Article 127 might keep Britain in the EU party - outside by the loos

Quite how this newly ebullient Britain might remain at the party is the subject of a seemingly newly discovered Article 127, a document that may appear to keep Britain in the EU, not quite by the back door but the outside toilet

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Independent Voices

If you think of the European Union as a house party, Britain’s behaviour has been nothing short of legendary.

It was Britain that brought the booze and drugs (the single market – Thatcher’s invention). Britain invited a load of people it then decided it didn’t like (the UK played a central role in making the EU “wider not deeper” when 11 new nations, most of them Eastern European, joined in 2004). Now Britain has stood on a table, loudly abused everyone, declared it’s got a better party to go to, in India or “Chanada” or “Ausmerica” or somewhere, and staggered off in the direction of the exit.

But will it make it? Even if Britain makes it out the front door in a blizzard of slurred vituperation, the chances of Juncker, Verhofstadt, Merkel and the rest coming down at dawn to find it collapsed in the flower bed has grown suddenly more likely.

Theresa May said in her conference speech that there would be no attempt to “stay in by the back door”, a phrase interpreted by the financial markets and others to mean it would leave the single market (a degree of interpretation was required, given that remaining in something you are already in, via its exit, is not technically possible).

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Quite how this newly ebullient Britain might remain at the party is the subject of a seemingly newly discovered Article 127, a document that may appear to keep Britain in the EU, not quite by the back door but the outside toilet. You can still hear the music, and while there might not be central heating, there is at least a roof overhead (and, if it comes to it, a plentiful supply of water that might just be okay to drink).

It’s legally complex, which should come as no surprise, but Article 127 of the Agreement on the European Economic Area, somebody has just noticed, would keep Britain within the single market even after the triggering of its attention-seeking sibling, Article 50.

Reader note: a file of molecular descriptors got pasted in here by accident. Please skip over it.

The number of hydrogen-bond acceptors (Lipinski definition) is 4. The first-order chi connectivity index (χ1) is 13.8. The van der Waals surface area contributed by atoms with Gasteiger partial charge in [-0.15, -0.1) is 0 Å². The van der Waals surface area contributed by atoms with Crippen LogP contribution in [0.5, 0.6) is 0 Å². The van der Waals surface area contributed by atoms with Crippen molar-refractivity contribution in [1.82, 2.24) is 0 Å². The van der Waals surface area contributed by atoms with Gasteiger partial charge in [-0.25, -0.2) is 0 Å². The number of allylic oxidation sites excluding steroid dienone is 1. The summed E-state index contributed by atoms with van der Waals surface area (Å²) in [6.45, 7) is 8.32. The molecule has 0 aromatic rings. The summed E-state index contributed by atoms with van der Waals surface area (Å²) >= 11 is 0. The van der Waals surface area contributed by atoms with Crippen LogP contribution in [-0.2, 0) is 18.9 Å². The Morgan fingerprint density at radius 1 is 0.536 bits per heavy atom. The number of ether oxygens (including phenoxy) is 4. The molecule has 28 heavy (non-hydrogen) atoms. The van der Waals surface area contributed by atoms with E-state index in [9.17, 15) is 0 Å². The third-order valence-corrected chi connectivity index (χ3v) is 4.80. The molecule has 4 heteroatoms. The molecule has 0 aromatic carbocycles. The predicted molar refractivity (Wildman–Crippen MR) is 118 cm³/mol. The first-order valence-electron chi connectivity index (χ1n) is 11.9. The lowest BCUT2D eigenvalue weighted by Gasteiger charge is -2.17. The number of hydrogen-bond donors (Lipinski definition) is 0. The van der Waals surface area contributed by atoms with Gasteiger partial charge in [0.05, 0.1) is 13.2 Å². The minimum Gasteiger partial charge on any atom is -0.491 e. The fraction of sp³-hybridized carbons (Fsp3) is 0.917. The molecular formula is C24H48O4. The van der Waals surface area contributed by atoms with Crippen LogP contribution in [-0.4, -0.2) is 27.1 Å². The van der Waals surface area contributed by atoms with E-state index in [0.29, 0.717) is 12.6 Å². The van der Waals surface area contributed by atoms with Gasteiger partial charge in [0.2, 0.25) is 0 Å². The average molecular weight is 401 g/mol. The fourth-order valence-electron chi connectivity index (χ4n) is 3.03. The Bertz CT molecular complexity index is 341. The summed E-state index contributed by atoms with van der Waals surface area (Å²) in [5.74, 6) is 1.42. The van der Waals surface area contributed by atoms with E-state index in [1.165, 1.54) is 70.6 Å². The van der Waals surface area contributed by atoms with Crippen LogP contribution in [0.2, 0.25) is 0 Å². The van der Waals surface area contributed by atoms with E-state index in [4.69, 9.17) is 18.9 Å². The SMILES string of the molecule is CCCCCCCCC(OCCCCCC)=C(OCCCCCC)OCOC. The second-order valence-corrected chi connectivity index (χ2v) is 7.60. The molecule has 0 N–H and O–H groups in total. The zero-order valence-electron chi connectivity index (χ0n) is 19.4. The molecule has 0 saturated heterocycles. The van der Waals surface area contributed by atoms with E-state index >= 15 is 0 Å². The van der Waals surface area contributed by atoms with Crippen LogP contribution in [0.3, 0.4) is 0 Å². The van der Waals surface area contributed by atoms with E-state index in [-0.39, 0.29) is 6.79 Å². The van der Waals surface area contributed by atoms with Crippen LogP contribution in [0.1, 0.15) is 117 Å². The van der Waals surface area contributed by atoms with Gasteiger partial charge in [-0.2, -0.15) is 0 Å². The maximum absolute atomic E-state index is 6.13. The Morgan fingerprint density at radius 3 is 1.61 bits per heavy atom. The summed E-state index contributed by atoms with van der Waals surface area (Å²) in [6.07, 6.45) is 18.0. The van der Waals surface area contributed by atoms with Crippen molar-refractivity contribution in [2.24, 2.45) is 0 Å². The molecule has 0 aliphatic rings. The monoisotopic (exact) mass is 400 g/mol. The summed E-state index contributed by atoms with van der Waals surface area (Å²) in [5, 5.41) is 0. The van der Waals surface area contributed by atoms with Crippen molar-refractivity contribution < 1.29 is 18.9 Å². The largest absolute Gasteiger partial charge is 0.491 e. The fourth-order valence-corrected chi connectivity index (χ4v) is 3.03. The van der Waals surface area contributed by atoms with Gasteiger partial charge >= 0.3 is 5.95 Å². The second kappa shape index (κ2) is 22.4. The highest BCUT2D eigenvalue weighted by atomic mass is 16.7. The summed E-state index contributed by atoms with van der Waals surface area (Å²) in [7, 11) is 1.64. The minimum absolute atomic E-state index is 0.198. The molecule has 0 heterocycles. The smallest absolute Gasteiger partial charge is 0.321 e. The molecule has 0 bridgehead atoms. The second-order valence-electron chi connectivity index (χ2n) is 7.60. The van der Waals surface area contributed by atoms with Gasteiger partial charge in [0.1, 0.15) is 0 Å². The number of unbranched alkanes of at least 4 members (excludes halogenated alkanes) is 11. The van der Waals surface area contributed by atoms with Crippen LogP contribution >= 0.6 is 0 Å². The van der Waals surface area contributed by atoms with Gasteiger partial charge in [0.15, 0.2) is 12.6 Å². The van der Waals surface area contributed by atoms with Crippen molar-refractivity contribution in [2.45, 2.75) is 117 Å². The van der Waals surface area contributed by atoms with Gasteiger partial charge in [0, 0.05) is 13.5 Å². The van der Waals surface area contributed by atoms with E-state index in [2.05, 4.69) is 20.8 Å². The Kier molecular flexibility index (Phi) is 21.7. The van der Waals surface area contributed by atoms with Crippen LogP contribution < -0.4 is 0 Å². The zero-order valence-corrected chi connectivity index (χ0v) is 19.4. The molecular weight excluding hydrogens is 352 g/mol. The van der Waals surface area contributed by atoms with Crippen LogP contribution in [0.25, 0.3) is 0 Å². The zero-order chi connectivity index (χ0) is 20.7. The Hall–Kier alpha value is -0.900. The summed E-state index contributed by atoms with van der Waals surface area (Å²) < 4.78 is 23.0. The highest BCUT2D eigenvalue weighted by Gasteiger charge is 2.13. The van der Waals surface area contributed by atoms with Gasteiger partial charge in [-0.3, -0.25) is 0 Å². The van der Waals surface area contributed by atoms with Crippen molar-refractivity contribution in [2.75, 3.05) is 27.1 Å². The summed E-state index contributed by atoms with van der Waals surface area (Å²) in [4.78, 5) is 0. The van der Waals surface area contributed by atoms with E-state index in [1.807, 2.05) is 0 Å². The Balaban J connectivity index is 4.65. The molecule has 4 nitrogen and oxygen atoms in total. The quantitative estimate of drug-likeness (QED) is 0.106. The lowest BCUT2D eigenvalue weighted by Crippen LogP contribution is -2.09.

The European Economic Area, you almost certainly know, includes the EU as a whole plus Iceland, Norway and Liechtenstein. It was designed as an escalator leading towards full EU membership. No nation has ever attempted to run down it, and under the influence too, but there’s a first time for everything.

It requires acceptance of the EU’s “four freedoms” – of goods, services, capital and, crucially, people – and as such would provide for a Brexit so soft as to be barely noticeable. In Norway, migrant workers pick strawberries for appallingly low wages, and the country pays in to the EU budget while exerting no influence over how it is spent.

But if, next week, the Supreme Court decides it agrees with the High Court, that the triggering of Article 50 can only be done by Parliament, there is every reason to imagine the same view will be taken with Article 127.

Leaving the European Union is something the nation’s 650 MPs will almost certainly get on board with. Leaving the single market is another matter. The Tory MP Stephen Phillips, himself a Leave voter, stood down as an MP three weeks ago, in protest at his party’s teetering towards a more radical exiting of the European Union than he had imagined.

The idea that there is a mandate for leaving the single market is highly questionable. 52 per cent voted to leave, 48 per cent voted to remain. There does not need to be a very large contingent of people among that 52 to share Phillips’s opinion for the question to become very difficult indeed.

That the Brexit question bites with great jaws at the flanks of both the main parties is what is causing both of them to accept it without protest. Conservatives and Labour alike will have to do some very deep thinking over whether rejecting Article 127 betrays or serves their Brexit-backing voters. That’s the kind of question that needs a very clear head indeed.